20 December 1979
Western Political Thought in the Face of the Future 
by John Dunn.
Cambridge, 120 pp., £8.50
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... of knowledge provided by such kindred disciplines as law, anthropology and economics. The summons has been answered in recent decades by a series of dazzling academic performances: Plamenatz, Berlin, Pocock, Shklar, Wolin, Schaar, and more recently Kelly, Taylor, Ryan, Skinner and Simonds. It is a mark of John Dunn’s distinction that this is the company in which he belongs. But in one crucial way he ...
19 May 1988
Dragons Teeth: Literature in the English Revolution 
by Michael Wilding.
Oxford, 288 pp., £25, September 1987, 0 19 812881 9
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Apocalyptic Marvell: The Second Coming in 17th-Century Poetry 
by Margarita Stocker.
Harvester, 381 pp., £32.50, February 1986, 0 7108 0934 4
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The Politics of Mirth: Jonson, Herrick, Milton, Marvell, and the Defence of Old Holiday Pastimes 
by Leah Marcus.
Chicago, 319 pp., £23.25, March 1987, 0 226 50451 4
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Milton: A Study in Ideology and Form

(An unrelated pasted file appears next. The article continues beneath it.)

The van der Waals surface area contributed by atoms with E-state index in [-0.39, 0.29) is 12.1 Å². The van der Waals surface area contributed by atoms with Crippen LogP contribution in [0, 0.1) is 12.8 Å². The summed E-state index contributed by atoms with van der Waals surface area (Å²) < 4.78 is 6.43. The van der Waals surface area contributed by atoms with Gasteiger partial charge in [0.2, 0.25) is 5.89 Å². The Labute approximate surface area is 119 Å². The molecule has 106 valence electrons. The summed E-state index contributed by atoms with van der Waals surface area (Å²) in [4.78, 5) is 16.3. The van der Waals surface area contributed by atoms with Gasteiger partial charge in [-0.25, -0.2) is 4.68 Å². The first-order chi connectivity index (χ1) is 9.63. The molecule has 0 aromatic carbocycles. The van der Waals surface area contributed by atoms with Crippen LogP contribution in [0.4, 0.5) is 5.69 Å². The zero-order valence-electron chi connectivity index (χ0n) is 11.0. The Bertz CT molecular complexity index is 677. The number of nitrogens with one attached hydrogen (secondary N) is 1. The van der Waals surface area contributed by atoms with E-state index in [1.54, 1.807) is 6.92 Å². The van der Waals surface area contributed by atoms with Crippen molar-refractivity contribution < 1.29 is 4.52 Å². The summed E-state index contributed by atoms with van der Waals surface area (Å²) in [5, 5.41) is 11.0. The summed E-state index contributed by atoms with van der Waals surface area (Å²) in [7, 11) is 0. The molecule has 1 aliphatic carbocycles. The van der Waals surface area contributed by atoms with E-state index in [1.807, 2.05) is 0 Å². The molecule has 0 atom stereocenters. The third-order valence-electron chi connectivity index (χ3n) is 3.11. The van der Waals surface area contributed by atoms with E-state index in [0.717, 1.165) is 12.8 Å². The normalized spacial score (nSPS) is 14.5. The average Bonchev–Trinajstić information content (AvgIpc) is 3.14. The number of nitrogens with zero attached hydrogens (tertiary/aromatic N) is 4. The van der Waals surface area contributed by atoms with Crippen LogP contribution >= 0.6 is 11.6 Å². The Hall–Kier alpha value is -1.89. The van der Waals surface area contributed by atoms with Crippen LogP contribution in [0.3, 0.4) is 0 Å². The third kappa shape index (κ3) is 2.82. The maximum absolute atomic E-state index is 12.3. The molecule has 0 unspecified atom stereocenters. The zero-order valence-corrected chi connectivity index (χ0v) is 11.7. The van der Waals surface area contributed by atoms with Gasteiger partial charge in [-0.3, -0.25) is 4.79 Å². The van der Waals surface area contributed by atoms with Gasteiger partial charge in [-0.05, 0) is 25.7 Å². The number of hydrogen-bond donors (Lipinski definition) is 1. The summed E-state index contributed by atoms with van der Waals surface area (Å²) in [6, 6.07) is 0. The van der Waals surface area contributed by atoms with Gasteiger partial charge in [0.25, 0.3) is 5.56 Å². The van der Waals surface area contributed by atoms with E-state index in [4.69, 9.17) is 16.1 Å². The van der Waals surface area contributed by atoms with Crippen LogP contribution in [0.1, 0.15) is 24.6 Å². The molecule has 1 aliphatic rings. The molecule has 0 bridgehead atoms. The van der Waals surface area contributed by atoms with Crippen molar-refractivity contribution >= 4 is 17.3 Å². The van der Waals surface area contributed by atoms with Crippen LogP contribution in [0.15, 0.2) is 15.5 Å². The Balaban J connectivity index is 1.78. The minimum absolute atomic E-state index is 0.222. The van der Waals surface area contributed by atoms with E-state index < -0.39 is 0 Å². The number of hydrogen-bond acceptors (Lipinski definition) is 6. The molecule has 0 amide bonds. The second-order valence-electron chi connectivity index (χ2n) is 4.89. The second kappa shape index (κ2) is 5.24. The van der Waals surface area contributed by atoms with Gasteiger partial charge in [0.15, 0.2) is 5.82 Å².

by Christopher Kendrick.
Methuen, 240 pp., £25, June 1986, 0 416 01251 5
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... wit. To denounce them as libertines was to become a stock tactic for conservatives anxious to show where republicanism ended up; Aubrey himself disliked this tactic, and felt that the poem ‘Tom May’s Death’ came down too hard on its victim. This injustice may not disprove Marvell’s authorship of that controversial text, but subsequent critics have been too ready to take such glib ...

Public Works

David Norbrook

5 June 1986
The Faber Book of Political Verse 
edited by Tom​ Paulin.
Faber, 481 pp., £17.50, May 1986, 0 571 13947 7
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... Arnold and Eliot ensured that the magic of monarchy and superstition permeated English literary criticism and education like a syrupy drug ... ’ Yes, this is Tom Paulin speaking. Readers of the London Review will remember the review of a collection of essays on Geoffrey Hill in which he bitterly attacked the conservatism of English poetry and criticism ...
20 March 1997
Republics, Nations and Tribes 
by Martin Thom.
Verso, 359 pp., £45, July 1995, 1 85984 020 5